We suggest discussing our group’s findings from the survey with our community partner can help to determine how it can be distributed throughout the community, as it can be a valuable resource. One possible way to do this is by condensing our infographic into a brochure so that our survey results can be shared with the DTES community. This information will help DTES residents learn about the specific foods that DTES food programs offer, making it easier to locate where foods that are suited to their dietary needs are located.
This week we hope to finish all course requirements for LFS 350. We have now completed our infographic presentation which was a great learning experience. We are grateful for the opportunity we were given to share our project findings with community partners as well as LFS staff and hear their feedback. This week our goal is to complete our final report. We will also contact our community partner and send her our final report. We hope to complete our final assignments for this course in a timely manner and dismount gracefully with as much ease as possible, in order to minimize the stress we are feeling regarding our upcoming final exams.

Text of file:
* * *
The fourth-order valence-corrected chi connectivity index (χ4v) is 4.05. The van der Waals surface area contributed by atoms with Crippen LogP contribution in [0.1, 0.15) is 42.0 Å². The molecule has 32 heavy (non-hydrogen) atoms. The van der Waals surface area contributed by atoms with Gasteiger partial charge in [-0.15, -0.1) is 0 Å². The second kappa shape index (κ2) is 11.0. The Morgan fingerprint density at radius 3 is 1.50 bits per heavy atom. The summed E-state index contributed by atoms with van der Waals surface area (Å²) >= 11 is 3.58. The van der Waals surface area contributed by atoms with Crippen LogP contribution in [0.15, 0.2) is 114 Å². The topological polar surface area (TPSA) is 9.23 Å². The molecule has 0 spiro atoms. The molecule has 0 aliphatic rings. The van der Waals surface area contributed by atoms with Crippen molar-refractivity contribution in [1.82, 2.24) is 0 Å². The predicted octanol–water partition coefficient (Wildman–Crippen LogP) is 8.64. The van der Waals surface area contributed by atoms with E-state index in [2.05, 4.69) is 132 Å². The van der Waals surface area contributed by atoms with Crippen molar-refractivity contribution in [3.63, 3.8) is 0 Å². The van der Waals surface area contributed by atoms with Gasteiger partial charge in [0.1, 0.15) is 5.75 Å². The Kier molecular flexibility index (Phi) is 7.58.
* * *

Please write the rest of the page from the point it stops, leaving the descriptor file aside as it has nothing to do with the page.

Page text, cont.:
- Finished the data analysis of our survey results.
- Completed the group infographic and presentation.
- Began working on our final report.
A limitation of our project was that our findings do not represent the entire community as we only spoke with the Downtown Eastside food programs’ staff therefore only viewing this situation from their perspective. We did not speak directly to residents and as a result, there were viewpoints and opinions that were absent from the conversation. Our survey also only included 18 DTES food organizations, limiting our sample size. For future research on the Downtown Eastside regarding food programs and dietary restrictions, researchers should include input from residents as well and increase the sample size of food programs surveyed, in order to more accurately represent this community’s needs.